Retired OIG Special Agent and Advize’s Director of Litigation & FWA Support will be stepping in each week to examine current fraud trends from the lens of an investigator. Stay tuned for weekly insights, updates, and information on healthcare’s most expensive crimes.
Corporate compliance has been, and will, always be the cornerstone by which a healthcare provider should operate their practice. It does not matter if the practice is a “mom and pop” shop, or a large, multi-specialty group, with an in-house counsel. Doing the right thing does not rely upon the size of the organization. In the particular case of the small or the solo practice scenarios, the ability to ensure a robust and comprehensive compliance program that has some specific metrics for measurement, are often times missing.
For some time now, I have discussed the importance of proper documentation to support services billed. I have discussed it in my blog, provided real life examples of cases I worked as an OIG agent, and discussed it in several podcasts (including an upcoming on with Glenn Krauss of Core-CDI). I will never cease to be astounded at the fact that providers fail miserably in this one area where they have the ability to take control of their own audit and investigative fate. Feeling that the practice is not budgeted for such compliance measures, did not think to include such measures and other such exculpatory statements do absolutely nothing to absolve the responsibility and liability that will come from a lax compliance regimen. Self-policing is central to this premise.
I have stated this numerous times and will continue to espouse this; audits and investigations that have been stymied due to COVID-19 will start up again. When they do, there will be an onslaught of these reviews, audits and investigations. Money is bleeding from insurance programs, and I am sure a fair amount is due to fraud, waste, abuse and the general catchall of careless billing, documenting and a poor compliance program. Simply put, it is not a matter of if a provider will have to pay money back, or if a provider will be caught for fraud, but when. Three years from now, when the proverbial dust has settled, these reviews will be coming. It is not a difficult task to implement a program that ensures that codes are submitted to the documentation.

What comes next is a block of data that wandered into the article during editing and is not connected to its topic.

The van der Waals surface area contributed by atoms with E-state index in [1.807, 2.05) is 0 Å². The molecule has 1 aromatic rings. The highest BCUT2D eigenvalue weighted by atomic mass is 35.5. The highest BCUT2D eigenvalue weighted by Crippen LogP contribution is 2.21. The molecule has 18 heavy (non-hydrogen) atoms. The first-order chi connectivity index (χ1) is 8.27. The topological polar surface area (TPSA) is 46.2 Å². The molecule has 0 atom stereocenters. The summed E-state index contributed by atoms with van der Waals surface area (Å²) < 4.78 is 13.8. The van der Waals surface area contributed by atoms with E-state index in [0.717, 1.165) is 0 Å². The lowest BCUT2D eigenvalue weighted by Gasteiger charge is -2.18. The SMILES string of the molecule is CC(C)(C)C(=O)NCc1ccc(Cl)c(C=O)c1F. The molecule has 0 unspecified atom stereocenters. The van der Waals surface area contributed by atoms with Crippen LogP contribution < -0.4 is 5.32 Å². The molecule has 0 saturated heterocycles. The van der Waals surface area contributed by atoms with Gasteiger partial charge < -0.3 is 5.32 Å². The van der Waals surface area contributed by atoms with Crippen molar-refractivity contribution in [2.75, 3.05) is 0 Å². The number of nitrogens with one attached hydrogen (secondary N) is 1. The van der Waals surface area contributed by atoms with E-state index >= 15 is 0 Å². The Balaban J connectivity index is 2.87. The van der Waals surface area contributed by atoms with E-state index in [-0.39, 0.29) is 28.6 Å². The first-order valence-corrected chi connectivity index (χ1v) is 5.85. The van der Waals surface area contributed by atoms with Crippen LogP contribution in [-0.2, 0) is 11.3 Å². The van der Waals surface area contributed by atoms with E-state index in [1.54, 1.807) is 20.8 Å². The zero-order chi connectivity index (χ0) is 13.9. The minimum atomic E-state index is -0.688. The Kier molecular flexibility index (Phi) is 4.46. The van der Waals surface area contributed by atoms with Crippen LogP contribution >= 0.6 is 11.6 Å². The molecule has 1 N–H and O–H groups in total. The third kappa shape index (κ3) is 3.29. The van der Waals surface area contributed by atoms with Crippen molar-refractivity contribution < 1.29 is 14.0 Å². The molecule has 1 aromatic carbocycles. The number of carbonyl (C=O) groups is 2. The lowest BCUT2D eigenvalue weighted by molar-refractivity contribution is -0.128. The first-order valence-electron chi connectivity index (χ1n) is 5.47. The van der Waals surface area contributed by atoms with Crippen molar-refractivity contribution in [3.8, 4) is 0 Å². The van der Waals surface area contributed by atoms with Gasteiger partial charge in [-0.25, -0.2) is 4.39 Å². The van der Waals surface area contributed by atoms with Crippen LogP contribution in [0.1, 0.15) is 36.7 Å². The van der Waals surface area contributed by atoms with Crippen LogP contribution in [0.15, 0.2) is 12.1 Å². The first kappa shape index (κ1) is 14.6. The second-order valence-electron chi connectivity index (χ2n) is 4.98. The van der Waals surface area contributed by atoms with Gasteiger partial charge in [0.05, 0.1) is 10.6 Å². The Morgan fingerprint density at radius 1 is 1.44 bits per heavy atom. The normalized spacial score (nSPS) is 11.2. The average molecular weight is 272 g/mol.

Unfortunately, many providers feel the need to code to the treatment and not to the documentation. Equally, so many providers will deny that they are coding; yet they all employ a “superbill” in the practice, and circle the codes that are sought for reimbursement. Circling a code on a “superbill” is coding. The denial is nothing more than a set of words. A provider will be held accountable for the false claim, since the provider circled that code. It is a simple situation; code to the documentation, and do not code to the treatment. If you document to the treatment, you can code to the treatment. The circle is complete, and you have conveyed a 360 degree view: treatment is fully documented and code is fully documented.
My friends in the CDI world will always say that the biggest problem is not over-documenting, but not documenting to the problem and the code that is sought for payment. Providers can put a lot of works on paper, but if those words do not justify the code billed, the payment will be denied. A simple proactive measure of conducting internal audits of billing and coding, coupled with some basic data analytics can work to provide a defense against audits and investigations. Now is the time to being thinking about how to create such a program. Submitting claims, getting paid, and enjoying the benefits of receiving a low number of denials is not a recipe for complacency. Providers should always be thinking about where an improvement can be undertaken to ensure that that stream of revenue continues. Providers do not budget for investigations and audits. If they did, they would already know their practice has problems. Practices should budget for compliance, which is vastly different.
Advize Health LLC is a healthcare advisory and consulting company that provides a breadth of healthcare industry services in the payer, provider, and legal communities. Contact Eric Rubenstein for more information on our Fraud Spotlight series.